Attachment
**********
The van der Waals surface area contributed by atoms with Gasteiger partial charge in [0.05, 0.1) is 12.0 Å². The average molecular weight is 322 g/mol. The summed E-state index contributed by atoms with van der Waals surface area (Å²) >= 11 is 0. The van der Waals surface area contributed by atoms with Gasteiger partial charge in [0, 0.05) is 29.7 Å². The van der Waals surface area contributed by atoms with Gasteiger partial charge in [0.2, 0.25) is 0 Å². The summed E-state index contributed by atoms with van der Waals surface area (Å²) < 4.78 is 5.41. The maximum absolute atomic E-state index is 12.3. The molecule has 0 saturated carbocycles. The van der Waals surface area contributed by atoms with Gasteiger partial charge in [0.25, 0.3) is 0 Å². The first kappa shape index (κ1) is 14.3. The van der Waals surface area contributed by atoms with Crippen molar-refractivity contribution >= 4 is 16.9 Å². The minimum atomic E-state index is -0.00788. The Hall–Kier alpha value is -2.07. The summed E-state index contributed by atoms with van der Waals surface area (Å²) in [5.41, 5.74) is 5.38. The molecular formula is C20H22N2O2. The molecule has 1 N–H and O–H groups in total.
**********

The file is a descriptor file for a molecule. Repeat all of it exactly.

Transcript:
The van der Waals surface area contributed by atoms with Gasteiger partial charge in [0.05, 0.1) is 12.0 Å². The average molecular weight is 322 g/mol. The summed E-state index contributed by atoms with van der Waals surface area (Å²) >= 11 is 0. The van der Waals surface area contributed by atoms with Gasteiger partial charge in [0, 0.05) is 29.7 Å². The van der Waals surface area contributed by atoms with Gasteiger partial charge in [0.2, 0.25) is 0 Å². The summed E-state index contributed by atoms with van der Waals surface area (Å²) < 4.78 is 5.41. The maximum absolute atomic E-state index is 12.3. The molecule has 0 saturated carbocycles. The van der Waals surface area contributed by atoms with Gasteiger partial charge in [0.25, 0.3) is 0 Å². The first kappa shape index (κ1) is 14.3. The van der Waals surface area contributed by atoms with Crippen molar-refractivity contribution >= 4 is 16.9 Å². The minimum atomic E-state index is -0.00788. The Hall–Kier alpha value is -2.07. The summed E-state index contributed by atoms with van der Waals surface area (Å²) in [5.41, 5.74) is 5.38. The molecular formula is C20H22N2O2. The molecule has 1 N–H and O–H groups in total.